Casuistry  

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Train wreck at Montparnasse (October 22, 1895) by Studio Lévy and Sons.
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Train wreck at Montparnasse (October 22, 1895) by Studio Lévy and Sons.

Casuistry is an applied ethics term referring to case-based reasoning. Casuistry is used in juridical and ethical discussions of law and ethics, and often is a critique of principle- or rule-based reasoning. The term "casuistry" originates from the Latin "casus" ("case").

Critics use the term pejoratively for the use of clever but unsound reasoning, especially in relation to moral questions (see sophistry). Casuistry is reasoning used to resolve moral problems by applying theoretical rules to particular instances.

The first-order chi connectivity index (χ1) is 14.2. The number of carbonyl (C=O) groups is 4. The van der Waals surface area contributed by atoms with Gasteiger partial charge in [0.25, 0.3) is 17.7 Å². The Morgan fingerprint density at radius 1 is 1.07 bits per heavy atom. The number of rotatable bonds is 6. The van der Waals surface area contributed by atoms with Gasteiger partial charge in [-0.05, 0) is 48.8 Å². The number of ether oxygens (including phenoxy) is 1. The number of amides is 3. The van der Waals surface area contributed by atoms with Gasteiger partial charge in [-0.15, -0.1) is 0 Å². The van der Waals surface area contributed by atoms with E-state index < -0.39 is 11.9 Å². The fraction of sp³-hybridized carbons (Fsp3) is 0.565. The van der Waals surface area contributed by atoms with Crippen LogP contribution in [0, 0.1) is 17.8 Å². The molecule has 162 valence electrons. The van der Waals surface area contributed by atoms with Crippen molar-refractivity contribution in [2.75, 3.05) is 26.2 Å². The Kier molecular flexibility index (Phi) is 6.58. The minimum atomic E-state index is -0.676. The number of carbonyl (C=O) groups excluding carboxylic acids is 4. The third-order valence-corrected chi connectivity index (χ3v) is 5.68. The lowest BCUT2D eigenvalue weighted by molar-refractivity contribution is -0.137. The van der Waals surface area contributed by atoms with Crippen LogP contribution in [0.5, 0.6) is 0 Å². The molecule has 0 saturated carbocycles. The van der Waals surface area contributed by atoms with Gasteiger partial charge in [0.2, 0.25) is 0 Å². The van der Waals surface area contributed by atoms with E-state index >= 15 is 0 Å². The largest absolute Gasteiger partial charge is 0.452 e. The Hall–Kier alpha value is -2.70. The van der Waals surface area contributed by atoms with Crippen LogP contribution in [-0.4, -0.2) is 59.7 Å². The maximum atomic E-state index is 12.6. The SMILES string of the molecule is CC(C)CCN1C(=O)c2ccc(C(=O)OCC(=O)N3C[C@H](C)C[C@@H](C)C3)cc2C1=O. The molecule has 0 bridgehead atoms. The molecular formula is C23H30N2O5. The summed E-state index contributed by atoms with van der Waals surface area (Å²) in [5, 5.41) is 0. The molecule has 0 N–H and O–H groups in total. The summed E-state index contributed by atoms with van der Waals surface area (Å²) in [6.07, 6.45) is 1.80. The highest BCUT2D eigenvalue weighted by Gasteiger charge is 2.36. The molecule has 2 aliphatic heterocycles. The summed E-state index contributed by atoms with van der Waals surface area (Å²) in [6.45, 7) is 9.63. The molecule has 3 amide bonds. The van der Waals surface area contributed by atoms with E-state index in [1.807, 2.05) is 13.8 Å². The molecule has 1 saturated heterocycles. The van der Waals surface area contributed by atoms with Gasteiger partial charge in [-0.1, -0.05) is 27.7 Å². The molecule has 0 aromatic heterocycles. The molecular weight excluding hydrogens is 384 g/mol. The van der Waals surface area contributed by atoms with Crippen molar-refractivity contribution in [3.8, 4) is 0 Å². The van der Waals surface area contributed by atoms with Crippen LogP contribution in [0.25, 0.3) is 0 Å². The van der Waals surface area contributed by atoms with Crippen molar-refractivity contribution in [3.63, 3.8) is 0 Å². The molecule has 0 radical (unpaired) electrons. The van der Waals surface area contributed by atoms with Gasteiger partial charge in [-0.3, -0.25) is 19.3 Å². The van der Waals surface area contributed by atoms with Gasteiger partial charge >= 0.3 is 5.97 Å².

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Unless indicated otherwise, the text in this article is either based on Wikipedia article "Casuistry" or another language Wikipedia page thereof used under the terms of the GNU Free Documentation License; or on original research by Jahsonic and friends. See Art and Popular Culture's copyright notice.

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